posted by polymath at 9:37 PM on October 7, 2011


Like a Christo piece, the documentation of its fruition will be a large part of the exhibit no doubt.
posted by Theta States at 9:59 PM on October 7, 2011


Don't do it! You'll doom us all...
posted by FreelanceBureaucrat at 10:47 PM on October 7, 2011


Isn't LACMA built on the La Brea Tar Pits? [Or as we used to call them in a fit of Spanish translation: "the the tar tar pits".] I just have the image of this big, heavy boulder slowly sinking past the skeletons of less big, less heavy mastadons.

Two points: 1) I am sad that I was not the first person to call them The The Tar Tar Pits; 2) yep, LACMA and the tar pits do share the same real estate in Hancock Park. In fact, when LACMA was going through one of its construction phases a couple of years ago (specifically when building the new underground parking garage), there was an incredible find of hundreds of animal specimens, which brought the construction process to a halt till the good folks at the Page Museum could get in there and excavate them properly. Most of us thought it was actually pretty neat, though one of the (then-)muckety-muck executives of the museum was on the record as wanting to "throw some chicken bones in a mud puddle" to distract the scientists so that we could get our precioussssss parking lot already.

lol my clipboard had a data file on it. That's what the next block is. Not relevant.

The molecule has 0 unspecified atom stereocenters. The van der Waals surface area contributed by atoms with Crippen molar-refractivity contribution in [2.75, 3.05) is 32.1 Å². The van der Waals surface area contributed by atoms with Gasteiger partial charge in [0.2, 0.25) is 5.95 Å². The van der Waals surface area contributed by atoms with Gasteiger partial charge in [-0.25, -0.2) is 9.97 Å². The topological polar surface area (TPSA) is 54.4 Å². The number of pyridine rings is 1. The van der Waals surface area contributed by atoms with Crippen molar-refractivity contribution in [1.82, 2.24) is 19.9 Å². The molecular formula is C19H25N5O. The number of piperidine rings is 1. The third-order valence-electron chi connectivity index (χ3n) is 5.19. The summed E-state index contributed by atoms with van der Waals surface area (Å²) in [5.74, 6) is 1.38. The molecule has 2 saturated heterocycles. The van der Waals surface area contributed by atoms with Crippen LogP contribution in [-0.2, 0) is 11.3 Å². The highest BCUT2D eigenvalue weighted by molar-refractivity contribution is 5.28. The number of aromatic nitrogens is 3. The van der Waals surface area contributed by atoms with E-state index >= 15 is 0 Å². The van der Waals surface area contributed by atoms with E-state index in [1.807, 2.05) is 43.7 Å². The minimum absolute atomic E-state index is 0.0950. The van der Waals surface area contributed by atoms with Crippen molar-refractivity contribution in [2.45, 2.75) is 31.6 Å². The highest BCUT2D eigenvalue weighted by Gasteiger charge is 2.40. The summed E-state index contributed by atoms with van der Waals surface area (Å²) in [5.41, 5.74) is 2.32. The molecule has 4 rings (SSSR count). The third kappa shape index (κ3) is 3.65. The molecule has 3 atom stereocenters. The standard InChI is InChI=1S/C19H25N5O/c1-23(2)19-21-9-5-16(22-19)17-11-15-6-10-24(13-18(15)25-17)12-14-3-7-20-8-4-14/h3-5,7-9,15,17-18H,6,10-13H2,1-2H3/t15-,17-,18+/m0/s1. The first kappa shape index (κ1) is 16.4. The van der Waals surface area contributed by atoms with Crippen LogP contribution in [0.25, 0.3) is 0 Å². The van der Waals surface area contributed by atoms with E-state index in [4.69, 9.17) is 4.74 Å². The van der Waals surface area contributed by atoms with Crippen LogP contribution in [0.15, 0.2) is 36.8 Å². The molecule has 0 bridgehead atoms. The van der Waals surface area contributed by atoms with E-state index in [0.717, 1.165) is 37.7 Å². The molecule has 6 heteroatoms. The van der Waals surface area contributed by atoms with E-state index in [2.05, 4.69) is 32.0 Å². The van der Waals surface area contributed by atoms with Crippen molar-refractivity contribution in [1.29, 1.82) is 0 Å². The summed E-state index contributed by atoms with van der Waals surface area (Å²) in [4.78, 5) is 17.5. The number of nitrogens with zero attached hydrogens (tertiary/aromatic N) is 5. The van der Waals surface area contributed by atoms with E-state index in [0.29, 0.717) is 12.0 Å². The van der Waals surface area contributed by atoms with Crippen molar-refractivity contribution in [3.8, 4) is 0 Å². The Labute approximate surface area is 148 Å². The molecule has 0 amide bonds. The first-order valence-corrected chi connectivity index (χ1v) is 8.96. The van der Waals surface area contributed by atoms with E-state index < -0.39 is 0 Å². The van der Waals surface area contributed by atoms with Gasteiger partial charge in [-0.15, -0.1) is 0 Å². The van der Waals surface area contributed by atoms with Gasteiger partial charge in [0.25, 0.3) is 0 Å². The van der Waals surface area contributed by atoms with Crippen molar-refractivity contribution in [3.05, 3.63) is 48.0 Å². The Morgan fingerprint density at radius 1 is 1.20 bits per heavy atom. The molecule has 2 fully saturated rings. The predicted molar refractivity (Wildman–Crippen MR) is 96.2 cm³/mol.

posted by scody at 12:03 AM on October 8, 2011 [1 favorite]


Heizer conceived of the artwork in 1968, but discovered an appropriate boulder, which is one component of the greater artwork, only decades later...

This guy is finishing strong, but I can't help feeling he wasn't really trying that hard to find a big rock for the first couple of decades.
posted by rh at 1:19 AM on October 8, 2011 [6 favorites]